Thinking for Yourself is an exclusive issue of my free weekly newsletter featuring 3 Ideas in 2 Minutes on critical thinking, practical philosophy, decision-making, mental models & more.
Thinking for Yourself · Motivated Reasoning · Overthinking
I. Thinking for Yourself
As much as we may value it, thinking for ourselves can mean going against the group, or at least having to rise above it. This makes independent thought a social risk. Here’s author, contrarian and inventor of the Hitchslap Christopher Hitchens reminding us of the benefits of cognitive risk-taking:
Take the risk of thinking for yourself, much more happiness, truth, beauty and wisdom will come to you that way.—Christopher Hitchens
I’ve also written about the contrarian mindset in the form of the Tenth Man Rule.
II. Motivated Reasoning
Unfortunately, even if we are motivated to think things through for ourselves, that doesn’t mean our conclusions are correct. In fact, our very motivation can be the problem. Social psychologist Jonathan Haidt explains how we really tend to reason:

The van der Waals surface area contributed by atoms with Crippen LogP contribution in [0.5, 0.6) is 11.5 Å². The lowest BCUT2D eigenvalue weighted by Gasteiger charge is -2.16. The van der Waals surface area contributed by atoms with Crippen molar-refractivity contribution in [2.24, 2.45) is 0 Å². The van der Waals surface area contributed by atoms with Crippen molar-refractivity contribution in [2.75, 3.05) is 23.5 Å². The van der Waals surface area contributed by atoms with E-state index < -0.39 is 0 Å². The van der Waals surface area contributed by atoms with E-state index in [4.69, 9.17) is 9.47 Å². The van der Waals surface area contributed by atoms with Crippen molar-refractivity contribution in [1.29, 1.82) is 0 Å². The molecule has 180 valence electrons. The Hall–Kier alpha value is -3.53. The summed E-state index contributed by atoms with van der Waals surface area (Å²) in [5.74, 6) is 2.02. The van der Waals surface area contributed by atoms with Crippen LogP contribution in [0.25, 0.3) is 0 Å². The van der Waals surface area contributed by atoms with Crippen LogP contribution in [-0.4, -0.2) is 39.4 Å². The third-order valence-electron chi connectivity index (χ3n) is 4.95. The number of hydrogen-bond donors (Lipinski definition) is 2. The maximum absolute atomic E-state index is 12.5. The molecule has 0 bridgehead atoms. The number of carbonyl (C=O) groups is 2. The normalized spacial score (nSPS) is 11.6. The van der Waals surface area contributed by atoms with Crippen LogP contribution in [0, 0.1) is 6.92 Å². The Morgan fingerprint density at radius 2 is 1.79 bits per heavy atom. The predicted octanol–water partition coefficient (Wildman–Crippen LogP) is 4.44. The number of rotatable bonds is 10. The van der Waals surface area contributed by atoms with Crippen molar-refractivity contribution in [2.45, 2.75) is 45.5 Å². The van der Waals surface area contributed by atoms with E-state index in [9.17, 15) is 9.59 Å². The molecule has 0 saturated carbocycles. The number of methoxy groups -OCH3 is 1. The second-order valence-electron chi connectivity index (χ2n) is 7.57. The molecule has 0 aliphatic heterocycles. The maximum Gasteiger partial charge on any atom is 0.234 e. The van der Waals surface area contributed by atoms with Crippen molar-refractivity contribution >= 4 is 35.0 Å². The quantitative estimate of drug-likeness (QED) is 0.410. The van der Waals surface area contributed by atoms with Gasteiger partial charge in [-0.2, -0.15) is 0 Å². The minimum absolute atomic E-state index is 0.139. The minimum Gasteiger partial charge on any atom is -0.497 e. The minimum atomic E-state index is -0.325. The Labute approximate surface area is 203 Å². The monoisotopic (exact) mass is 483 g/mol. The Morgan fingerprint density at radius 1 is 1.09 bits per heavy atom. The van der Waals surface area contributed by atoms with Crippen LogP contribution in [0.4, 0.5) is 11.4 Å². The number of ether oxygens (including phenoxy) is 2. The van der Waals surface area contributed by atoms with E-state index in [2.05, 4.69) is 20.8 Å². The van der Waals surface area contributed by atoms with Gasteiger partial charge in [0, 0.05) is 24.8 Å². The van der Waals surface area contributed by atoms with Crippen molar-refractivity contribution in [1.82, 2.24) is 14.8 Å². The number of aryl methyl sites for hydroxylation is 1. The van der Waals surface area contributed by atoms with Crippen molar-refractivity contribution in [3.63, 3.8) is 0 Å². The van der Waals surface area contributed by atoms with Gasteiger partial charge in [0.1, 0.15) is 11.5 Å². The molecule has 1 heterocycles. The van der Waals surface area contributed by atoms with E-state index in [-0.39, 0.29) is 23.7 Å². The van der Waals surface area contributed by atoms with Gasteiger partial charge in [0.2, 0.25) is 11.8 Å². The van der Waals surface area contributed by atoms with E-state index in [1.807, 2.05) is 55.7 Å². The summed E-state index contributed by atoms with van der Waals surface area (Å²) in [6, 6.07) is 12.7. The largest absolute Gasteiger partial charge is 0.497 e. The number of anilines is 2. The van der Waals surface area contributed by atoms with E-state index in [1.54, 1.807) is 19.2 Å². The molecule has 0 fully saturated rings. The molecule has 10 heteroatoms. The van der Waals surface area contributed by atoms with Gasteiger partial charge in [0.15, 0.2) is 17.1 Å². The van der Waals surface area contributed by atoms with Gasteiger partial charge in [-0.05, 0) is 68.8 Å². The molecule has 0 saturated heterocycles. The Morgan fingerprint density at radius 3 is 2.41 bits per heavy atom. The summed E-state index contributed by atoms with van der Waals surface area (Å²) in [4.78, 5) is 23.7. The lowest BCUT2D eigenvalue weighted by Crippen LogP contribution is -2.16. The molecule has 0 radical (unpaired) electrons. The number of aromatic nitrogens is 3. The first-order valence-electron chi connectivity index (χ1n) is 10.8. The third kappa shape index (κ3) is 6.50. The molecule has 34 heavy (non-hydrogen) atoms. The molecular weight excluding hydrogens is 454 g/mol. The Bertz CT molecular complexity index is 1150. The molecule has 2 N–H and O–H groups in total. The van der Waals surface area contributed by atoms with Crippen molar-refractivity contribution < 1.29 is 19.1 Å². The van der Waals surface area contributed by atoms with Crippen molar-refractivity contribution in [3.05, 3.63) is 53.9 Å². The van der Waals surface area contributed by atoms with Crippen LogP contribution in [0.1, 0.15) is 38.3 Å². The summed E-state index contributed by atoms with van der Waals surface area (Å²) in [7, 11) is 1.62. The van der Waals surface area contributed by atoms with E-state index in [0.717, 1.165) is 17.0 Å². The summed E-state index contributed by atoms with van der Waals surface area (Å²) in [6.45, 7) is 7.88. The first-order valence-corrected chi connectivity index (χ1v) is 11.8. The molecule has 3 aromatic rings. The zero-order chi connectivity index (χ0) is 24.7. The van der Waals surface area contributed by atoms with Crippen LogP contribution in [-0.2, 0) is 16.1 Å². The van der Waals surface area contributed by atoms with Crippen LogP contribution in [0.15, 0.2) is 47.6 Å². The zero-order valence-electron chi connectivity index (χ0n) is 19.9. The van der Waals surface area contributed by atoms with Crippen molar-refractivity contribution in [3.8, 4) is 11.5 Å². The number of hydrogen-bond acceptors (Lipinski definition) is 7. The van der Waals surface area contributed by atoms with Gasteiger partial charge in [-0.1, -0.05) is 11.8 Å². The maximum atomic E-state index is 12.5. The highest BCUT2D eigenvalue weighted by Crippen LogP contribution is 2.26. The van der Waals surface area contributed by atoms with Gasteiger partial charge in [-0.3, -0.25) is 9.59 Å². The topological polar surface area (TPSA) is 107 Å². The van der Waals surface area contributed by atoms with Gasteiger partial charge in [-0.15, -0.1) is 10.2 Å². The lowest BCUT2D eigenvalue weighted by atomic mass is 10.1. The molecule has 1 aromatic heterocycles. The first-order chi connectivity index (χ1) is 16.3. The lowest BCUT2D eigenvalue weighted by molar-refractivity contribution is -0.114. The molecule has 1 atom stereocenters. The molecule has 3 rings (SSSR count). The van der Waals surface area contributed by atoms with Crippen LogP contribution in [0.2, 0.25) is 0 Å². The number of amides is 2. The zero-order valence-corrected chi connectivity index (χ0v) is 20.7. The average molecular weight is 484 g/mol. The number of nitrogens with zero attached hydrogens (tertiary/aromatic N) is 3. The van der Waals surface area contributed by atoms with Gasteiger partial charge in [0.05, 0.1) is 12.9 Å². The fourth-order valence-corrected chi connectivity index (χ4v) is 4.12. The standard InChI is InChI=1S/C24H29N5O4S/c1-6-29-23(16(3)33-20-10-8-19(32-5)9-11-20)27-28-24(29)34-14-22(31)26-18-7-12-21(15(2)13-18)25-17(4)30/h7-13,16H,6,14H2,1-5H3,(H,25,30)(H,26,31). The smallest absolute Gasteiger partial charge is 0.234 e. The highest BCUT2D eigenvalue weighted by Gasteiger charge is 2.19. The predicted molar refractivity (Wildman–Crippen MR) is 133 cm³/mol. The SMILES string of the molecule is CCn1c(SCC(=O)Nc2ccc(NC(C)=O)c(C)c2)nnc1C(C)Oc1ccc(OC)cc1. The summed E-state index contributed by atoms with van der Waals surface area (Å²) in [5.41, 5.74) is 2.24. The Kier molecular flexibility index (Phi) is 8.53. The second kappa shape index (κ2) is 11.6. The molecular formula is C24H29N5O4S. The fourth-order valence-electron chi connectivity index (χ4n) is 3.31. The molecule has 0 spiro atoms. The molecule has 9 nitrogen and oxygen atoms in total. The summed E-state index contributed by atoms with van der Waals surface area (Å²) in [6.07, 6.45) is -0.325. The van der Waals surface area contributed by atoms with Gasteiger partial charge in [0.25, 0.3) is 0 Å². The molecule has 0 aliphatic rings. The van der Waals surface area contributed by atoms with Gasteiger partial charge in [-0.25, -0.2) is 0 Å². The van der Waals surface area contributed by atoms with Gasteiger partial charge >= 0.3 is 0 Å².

Reasoning is very heavily motivated. We’re not very good at objective careful balanced reasoning. When we evaluate a proposition, anything: That that is good for you, that Obama was born in Hawaii or Indonesia, wherever. Any proposition you evaluate, we don’t say: ‘What’s the evidence on one side, what’s the evidence on the other? Which one wins?’ We don’t do that. Our brains are not set up to do that.
We start with a feeling, we want to believe X or we want to doubt X. We ask: ‘Can I believe it? I want to believe it’. And then we send our reasoning off on a search to find evidence. If we find one piece of evidence we can stop.
If someone holds us accountable and says, ‘Why do you think that?’ you pull out the piece of evidence and say: ‘Here, this is why.’—Jonathan Haidt, Two incompatible sacred values in American universities
All that being said, how can we possibly be aware of all the ways our minds outsmart themselves? Is thinking for ourselves all worth the effort and risk? British writer and philosopher Alan Watts had some great insights into overthinking as a reason to meditate:
Most of us think compulsively all the time. That is to say we talk to ourselves. And I remember when I was a boy we had a common saying: ‘Talking to yourself is the first sign of madness.’
Now obviously, if I talk all the time I don’t hear what anyone else has to say. And so in exactly the same way, if I think all the time, that is to say I talk to myself all the time, I don’t have anything to think about except thoughts.
And therefore I’m living entirely in the world of symbols and I’m never in relationship with reality.—Alan Watts
I’ve reflected more deeply on Alan Watts’ wisdom here. 🐘
Have a great week,